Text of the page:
A room of more than one hundred people sit in silence, smiles painted on their faces, as they wait for six year old Challenger Little Leaguer Parker Wall to introduce a slideshow of highlights of their league.
Also smiling, Parker looks at his parents for help, then says, "Welcome...to the Challengers of baseball!" Applause erupts from the room, and Parker's smiles gets bigger, reveling in all of the appreciation. His favorite baseball player is Derek Jeter, and much like the Yankee ballplayer, Parker takes his role as a spokesman for the Challenger Baseball League seriously. He is known for shouting during the games, "try your best, and you'll succeed."
At a Challenger Baseball League game, a league specifically for kids with special needs, Parker's teammates play with those words of motivation in mind, all doing their best, simply because they can.
"He would tell me, actually he would tell everybody," Parker's mother,Tracy says. "He wanted to hit a foul ball. When we'd ask him why he wanted to hit a foul ball, he said it was because he got to hit again."
Tracy Wall says she has seen her child grow since his first game in the league, as it has motivated Parker beyond any doctor's diagnosis. He has cerebral palsy and uses a walker, but Parker wants to walk by himself to first base next season, without the use of his walker.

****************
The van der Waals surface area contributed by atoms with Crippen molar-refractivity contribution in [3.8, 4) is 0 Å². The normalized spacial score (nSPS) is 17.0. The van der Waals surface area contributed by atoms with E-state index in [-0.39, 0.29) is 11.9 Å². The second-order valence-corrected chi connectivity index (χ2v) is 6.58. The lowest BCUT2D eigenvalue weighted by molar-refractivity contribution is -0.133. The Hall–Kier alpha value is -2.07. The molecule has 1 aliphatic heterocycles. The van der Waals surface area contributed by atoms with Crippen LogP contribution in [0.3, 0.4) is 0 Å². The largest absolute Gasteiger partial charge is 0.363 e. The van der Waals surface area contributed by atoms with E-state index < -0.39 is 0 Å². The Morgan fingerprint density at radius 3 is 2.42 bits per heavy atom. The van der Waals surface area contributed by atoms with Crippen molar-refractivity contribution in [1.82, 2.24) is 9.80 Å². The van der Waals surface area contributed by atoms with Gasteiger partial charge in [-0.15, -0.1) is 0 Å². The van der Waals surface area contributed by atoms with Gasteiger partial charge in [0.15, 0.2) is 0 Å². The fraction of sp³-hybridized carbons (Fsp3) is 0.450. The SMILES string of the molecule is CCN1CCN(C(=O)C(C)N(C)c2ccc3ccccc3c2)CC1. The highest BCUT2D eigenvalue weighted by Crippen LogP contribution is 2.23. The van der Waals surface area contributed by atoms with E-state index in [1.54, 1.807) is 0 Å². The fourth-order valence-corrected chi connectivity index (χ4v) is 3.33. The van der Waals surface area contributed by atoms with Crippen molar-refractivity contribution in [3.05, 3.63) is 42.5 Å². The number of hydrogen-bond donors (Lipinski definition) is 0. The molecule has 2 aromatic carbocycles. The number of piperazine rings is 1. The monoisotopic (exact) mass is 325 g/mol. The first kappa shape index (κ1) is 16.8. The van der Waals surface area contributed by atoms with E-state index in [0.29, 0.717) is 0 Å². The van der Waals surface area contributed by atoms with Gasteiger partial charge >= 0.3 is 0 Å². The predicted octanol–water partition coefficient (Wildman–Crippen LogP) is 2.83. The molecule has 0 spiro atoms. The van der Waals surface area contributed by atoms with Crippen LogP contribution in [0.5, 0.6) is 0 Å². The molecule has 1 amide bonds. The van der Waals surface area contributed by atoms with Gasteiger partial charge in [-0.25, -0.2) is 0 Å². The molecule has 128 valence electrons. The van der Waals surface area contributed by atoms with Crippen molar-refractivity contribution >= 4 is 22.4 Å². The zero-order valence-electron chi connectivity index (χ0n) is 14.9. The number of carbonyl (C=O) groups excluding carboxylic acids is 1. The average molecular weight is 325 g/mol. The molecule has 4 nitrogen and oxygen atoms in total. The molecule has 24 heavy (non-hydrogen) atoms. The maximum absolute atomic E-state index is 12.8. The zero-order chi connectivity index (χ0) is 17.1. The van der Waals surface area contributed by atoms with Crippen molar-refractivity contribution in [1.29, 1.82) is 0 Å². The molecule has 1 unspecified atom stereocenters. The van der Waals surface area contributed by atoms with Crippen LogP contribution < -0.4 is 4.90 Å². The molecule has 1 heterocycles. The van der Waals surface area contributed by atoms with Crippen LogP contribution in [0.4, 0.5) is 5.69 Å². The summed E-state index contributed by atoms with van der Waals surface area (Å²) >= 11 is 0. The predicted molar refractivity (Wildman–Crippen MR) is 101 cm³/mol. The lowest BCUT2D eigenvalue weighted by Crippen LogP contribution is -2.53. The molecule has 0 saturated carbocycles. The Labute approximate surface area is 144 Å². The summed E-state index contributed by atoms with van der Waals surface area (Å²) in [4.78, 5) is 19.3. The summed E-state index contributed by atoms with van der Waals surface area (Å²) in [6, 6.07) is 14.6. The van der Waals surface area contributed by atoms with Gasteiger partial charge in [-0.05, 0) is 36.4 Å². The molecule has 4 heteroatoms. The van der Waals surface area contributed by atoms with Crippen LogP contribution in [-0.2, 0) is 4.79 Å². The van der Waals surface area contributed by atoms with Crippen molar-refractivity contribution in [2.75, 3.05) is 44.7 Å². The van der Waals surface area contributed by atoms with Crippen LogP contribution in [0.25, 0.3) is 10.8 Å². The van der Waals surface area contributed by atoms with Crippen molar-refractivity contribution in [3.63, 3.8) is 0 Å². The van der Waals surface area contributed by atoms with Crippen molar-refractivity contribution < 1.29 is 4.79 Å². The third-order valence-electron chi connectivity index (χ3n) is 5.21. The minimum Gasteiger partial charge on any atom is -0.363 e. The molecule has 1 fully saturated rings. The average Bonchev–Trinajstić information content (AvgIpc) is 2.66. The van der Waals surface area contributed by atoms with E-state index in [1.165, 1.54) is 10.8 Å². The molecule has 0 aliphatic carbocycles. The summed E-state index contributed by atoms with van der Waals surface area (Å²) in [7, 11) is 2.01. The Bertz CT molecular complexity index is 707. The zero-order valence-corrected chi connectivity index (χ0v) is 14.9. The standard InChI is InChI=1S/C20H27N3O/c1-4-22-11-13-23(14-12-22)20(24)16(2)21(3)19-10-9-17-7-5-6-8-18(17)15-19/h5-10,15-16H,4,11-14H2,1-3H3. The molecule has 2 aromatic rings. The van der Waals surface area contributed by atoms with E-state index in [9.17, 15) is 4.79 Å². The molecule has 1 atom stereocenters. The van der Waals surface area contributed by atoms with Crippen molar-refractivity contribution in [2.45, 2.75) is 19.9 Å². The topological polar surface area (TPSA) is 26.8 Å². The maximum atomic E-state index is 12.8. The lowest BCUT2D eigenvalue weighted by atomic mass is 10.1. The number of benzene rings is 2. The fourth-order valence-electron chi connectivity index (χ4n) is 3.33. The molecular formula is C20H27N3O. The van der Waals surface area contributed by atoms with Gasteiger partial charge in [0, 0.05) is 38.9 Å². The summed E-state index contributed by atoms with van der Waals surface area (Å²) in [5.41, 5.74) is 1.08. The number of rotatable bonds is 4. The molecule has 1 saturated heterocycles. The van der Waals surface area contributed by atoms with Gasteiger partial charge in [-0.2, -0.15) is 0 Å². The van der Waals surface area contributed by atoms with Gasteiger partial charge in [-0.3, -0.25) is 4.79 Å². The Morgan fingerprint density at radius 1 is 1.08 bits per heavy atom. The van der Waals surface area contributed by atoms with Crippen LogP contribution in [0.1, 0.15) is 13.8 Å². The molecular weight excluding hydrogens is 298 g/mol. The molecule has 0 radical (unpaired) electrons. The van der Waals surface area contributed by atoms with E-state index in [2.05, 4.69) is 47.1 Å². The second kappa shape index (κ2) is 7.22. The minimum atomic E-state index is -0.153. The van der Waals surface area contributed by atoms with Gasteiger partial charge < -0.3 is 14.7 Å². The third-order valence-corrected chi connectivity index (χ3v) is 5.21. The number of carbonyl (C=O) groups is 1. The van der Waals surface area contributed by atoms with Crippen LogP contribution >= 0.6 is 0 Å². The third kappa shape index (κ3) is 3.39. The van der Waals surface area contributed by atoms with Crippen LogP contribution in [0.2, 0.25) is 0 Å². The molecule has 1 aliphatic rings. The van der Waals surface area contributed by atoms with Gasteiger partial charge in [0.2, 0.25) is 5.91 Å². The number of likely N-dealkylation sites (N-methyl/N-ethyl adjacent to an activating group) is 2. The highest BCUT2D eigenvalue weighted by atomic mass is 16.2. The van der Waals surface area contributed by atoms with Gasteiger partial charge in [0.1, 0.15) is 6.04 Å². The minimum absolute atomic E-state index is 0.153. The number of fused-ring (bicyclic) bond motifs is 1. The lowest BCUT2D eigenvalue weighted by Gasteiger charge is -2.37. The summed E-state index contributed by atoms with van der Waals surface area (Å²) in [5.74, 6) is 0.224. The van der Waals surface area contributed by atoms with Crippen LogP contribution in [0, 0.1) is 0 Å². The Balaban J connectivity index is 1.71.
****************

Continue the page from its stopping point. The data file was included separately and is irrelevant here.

Parker's father, Patrick Wall, says watching not only Parker, but the rest of the kids with special needs play, brings tears to his eye.
"I cried more, because it's just, tears of joy, because it's watching somebody just try so hard, and have so much fun doing it," Patrick Wall says.
About 220 kids between the ages of 5 to 21 play in the Challenger Little League, and this evening at Doubletree hotel, Parker was on stage as a part of a presentation to the community in the hopes of funding a new recreation center. Challenger calls it their "Field of Dreams."
Currently, Challenger Little League does not have a home, often using fields after Little League is over, later on in the summer. Dom Cambareri, Challenger Little League President, says they need a space of their own, not only so they can avoid hot summer days, but also so the league can grow, as it has nearly tripled in size since 2004.
"We are growing at such a rapid rate, that if the complex is built, we will end up being the largest Challenger baseball program in the country," Cambareri says.
Backed by the Town of Dewitt and with a multitude of support, Challenger is trying now to fund their efforts for the complex which they say will also provide use for the community as a whole as well. Those in attendance Wednesday night received packets with sponsorship cards and donation envelopes.
While the information in the envelopes was helpful, the slideshow and appearance by the Challenger Little Leaguers brought tears, spurring some to hand in envelopes with donations before the presentation ended.
At the end of the presentation, Parker clapped with more spirit than anyone, his show a support just a glimpse of his actions on the baseball field.